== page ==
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The Quote of the Day is the easiest way to start a fun conversation on Ricochet.  You don’t have to think up something intelligent, pithy, or eloquent yourself–just steal borrow (with proper credit, of course) from somebody else! You can share a written or spoken passage that you’ve come across and find worthy, a quote from popular, classical, or […]

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QOTD: Psalm 63

 

Something I like to do during my devotional time is praying through a Psalm. This morning, I was on my way to Psalm 43 when I flipped past Psalm 63; it caught my attention, so I decided to focus on that one instead! It was a real encouragement to me, so I thought I would post it here in the hopes that I could pass some of the encouragement along.

God, you are my God; I eagerly seek you.
I thirst for you;
my body faints for you
in a land that is dry, desolate, and without water.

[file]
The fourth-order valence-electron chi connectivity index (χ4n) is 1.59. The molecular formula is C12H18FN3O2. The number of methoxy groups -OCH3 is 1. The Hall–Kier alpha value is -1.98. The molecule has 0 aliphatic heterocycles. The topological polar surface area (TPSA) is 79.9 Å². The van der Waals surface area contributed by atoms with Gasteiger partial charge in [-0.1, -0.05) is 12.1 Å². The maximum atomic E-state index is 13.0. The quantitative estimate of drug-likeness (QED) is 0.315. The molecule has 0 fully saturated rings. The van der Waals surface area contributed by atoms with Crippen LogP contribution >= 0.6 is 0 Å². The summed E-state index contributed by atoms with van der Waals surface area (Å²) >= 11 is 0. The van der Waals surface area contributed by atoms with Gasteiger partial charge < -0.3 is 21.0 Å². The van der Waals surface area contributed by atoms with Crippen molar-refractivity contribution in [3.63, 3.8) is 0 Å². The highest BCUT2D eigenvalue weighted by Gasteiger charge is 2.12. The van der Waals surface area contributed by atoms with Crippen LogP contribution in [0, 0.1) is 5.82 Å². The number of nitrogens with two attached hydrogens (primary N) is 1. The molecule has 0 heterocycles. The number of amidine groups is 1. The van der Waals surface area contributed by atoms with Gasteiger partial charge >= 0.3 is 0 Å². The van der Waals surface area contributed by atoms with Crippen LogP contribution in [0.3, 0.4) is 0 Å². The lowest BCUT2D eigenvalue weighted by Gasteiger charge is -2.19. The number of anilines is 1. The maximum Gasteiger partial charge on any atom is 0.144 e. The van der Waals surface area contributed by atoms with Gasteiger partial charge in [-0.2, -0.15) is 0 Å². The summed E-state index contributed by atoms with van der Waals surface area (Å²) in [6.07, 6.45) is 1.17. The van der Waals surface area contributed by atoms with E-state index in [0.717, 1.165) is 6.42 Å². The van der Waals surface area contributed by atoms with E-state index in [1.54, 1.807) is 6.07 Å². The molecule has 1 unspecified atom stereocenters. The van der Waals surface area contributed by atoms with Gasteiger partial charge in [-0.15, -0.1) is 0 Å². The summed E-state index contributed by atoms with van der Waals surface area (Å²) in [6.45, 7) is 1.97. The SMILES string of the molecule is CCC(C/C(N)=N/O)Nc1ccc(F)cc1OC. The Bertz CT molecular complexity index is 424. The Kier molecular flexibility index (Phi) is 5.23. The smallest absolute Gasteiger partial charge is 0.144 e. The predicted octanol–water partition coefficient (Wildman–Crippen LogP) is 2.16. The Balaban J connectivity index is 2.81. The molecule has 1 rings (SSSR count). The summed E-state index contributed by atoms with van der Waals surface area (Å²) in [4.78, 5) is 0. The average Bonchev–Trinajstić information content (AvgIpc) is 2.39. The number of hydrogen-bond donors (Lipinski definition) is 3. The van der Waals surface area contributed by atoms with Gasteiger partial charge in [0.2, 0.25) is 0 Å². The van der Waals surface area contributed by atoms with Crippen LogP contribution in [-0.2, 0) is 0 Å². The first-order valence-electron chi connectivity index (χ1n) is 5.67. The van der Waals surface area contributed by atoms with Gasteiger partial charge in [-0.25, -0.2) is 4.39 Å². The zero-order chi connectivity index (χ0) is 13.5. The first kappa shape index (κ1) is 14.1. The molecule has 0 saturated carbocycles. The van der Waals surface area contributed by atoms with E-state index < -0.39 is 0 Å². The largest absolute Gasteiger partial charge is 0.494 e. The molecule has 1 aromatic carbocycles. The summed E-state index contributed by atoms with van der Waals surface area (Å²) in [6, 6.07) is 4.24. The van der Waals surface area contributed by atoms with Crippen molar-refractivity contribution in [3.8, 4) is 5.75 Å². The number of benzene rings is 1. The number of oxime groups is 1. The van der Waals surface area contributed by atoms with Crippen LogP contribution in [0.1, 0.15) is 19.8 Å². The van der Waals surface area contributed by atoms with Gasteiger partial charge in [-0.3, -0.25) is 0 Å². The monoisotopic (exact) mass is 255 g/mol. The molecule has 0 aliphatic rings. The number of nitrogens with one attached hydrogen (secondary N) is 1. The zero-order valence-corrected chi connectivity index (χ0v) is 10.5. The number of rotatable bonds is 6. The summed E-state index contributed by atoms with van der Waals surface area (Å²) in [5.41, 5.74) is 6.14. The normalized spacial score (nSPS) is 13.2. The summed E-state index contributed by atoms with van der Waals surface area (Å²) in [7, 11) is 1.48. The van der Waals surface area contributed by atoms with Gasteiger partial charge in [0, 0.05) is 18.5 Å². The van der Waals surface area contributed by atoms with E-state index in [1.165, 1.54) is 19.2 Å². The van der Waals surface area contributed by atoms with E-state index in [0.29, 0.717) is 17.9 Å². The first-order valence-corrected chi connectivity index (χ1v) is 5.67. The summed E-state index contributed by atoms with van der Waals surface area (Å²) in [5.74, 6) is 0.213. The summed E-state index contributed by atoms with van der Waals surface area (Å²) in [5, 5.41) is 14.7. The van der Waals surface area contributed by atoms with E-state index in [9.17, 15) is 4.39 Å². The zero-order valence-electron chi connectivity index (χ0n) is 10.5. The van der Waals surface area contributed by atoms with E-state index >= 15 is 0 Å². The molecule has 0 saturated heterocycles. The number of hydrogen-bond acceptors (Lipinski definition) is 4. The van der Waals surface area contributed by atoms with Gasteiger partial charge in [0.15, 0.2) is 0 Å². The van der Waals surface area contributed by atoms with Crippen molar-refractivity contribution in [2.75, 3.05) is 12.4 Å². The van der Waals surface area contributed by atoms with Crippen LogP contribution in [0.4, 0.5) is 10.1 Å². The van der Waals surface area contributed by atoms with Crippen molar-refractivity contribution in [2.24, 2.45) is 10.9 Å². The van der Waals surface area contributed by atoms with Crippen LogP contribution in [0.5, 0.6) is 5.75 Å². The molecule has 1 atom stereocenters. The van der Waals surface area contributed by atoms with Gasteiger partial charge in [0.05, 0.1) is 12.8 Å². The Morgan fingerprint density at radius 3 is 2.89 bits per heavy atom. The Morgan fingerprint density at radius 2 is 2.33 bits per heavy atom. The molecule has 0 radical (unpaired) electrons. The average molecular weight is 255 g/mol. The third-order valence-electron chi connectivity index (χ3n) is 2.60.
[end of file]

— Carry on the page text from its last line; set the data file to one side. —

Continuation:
So I gaze on you in the sanctuary
to see your strength and your glory. 

Quote of the Day: Abundance

 

“America’s abundance was created not by public sacrifices to ‘the common good,’ but by the productive genius of free men who pursued their own personal interests and the making of their own private fortunes. They did not starve the people to pay for America’s industrialization. They gave the people better jobs, higher wages and cheaper goods with every new machine they invented, with every scientific discovery or technological advance—and thus the whole country was moving forward and profiting, not suffering, every step of the way.” – Ayn Rand

Reactions to the Billionaires’ Space Race underscore this quote’s relevance today. Bezos and Branson using their bucks to travel into space has triggered a lot of jealousy and envy. Their flights have been decried as a stunt. There are calls to tax or ban this type of space travel.

Quote of the Day: Momentum

 

“How did you go bankrupt?”
“Two ways. Gradually and then suddenly.”
— Ernest Hemingway, The Sun Also Rises